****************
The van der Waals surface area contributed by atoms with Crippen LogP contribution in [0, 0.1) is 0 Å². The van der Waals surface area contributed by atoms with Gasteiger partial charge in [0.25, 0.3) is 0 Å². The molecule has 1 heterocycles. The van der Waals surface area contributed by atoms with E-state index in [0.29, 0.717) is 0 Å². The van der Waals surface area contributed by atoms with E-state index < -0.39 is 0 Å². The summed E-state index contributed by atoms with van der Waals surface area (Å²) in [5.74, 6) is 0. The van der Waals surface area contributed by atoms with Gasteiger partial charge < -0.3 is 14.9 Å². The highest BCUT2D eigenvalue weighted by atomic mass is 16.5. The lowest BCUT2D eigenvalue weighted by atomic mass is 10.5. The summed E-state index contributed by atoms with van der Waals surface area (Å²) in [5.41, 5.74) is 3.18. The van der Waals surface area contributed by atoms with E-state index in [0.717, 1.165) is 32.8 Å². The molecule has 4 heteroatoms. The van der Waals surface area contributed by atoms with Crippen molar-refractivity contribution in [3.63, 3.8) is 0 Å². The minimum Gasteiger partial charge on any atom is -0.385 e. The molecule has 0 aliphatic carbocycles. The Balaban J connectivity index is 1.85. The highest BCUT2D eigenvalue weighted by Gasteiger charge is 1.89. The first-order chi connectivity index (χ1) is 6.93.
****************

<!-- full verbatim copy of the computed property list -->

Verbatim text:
The van der Waals surface area contributed by atoms with Crippen LogP contribution in [0, 0.1) is 0 Å². The van der Waals surface area contributed by atoms with Gasteiger partial charge in [0.25, 0.3) is 0 Å². The molecule has 1 heterocycles. The van der Waals surface area contributed by atoms with E-state index in [0.29, 0.717) is 0 Å². The van der Waals surface area contributed by atoms with E-state index < -0.39 is 0 Å². The summed E-state index contributed by atoms with van der Waals surface area (Å²) in [5.74, 6) is 0. The van der Waals surface area contributed by atoms with Gasteiger partial charge < -0.3 is 14.9 Å². The highest BCUT2D eigenvalue weighted by atomic mass is 16.5. The lowest BCUT2D eigenvalue weighted by atomic mass is 10.5. The summed E-state index contributed by atoms with van der Waals surface area (Å²) in [5.41, 5.74) is 3.18. The van der Waals surface area contributed by atoms with E-state index in [0.717, 1.165) is 32.8 Å². The molecule has 4 heteroatoms. The van der Waals surface area contributed by atoms with Crippen molar-refractivity contribution in [3.63, 3.8) is 0 Å². The minimum Gasteiger partial charge on any atom is -0.385 e. The molecule has 0 aliphatic carbocycles. The Balaban J connectivity index is 1.85. The highest BCUT2D eigenvalue weighted by Gasteiger charge is 1.89. The first-order chi connectivity index (χ1) is 6.93.